Rush Township supervisors on Tuesday became the final governing body to adopt the Eastern Schuylkill Planning joint land use ordinance.

The plan, eight years in the making, replaces existing land use ordinances in four of the five municipalities Rush, Walker and Schuylkill townships and the Borough of Tamaqua that comprise the Tamaqua Area School District. West Penn Township supervisors voted to drop out of the plan last year.

The plan is expected to become operative within 10 days.

Rush supervisors adopted all three components of the plan: the Region Joint Comprehensive Plan, the Region Joint Zoning Ordinance and the Region Joint Subdivision and Land Development Ordinance following a brief public hearing.

But a former supervisor, who opposes the joint ordinance, said she would challenge it in court.

Marion J. Lazur said that adopting the joint ordinance would be a "gross injustice to our township."

Lazur also read a letter from her attorney, Thomas S. Nanovic, stating that the joint ordinance is "substantively invalid" because the "limited number and types of uses permitted on the property are unduly restrictive, unreasonable, arbitrary and do not have a substantial relationship to the public welfare or to police power."

Nanovic lists further objections, writing that he believes there are also procedural irregularities that could knock out the entire ordinance.

"If a court upholds our procedural challenge," he wrote, "the entire ordinance will fall."

The letter, which Lazur asked be entered as testimony, asked that three parcels of land owned by Lazur and her husband, Thomas, be changed from the Eastern Schuylkill Planning joint ordinance's designation of Woodland Preservation to Agricultural Preservation.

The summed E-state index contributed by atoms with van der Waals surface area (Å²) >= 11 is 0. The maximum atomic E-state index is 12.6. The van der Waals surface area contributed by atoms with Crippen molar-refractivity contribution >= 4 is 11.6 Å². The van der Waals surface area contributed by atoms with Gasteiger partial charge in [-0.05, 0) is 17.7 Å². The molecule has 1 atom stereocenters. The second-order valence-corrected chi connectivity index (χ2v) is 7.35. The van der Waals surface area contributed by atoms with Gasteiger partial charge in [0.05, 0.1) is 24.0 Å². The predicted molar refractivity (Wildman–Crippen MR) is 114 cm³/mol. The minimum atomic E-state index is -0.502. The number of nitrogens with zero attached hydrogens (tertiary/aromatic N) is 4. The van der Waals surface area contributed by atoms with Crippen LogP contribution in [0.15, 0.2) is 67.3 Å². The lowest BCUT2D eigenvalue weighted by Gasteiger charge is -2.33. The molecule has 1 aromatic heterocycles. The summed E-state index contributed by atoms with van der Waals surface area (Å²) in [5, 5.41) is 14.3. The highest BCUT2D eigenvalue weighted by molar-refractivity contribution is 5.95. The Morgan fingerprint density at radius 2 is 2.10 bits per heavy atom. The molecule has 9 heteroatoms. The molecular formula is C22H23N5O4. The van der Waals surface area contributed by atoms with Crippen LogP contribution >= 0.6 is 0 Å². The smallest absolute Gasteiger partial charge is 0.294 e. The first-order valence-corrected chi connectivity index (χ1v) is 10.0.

The land, about 424 acres bordering Carbon County, is on Broad Mountain, Lazur said. It is now zoned S1, a category which restricts sales of the land to 1.5-acre parcels.

Under the Woodland Preservation category, it could be sold in lots of at least 10 acres.

The Lazurs want the zoning category changed to Agricultural Preservation, which has no restrictions of the sizes of lots that can be sold.

"It isn't as restrictive as far as selling the land and doing what you want on the land," she said. "You can do a whole lot more on it you could have a house."

Lazur said she would meet with Nanovic to discuss the next step now that supervisors have adopted the joint ordinance.

Other residents, however, praised the joint ordinance. Michelle Griffith described it as "fabulous," and said it "will preserve the township as it is."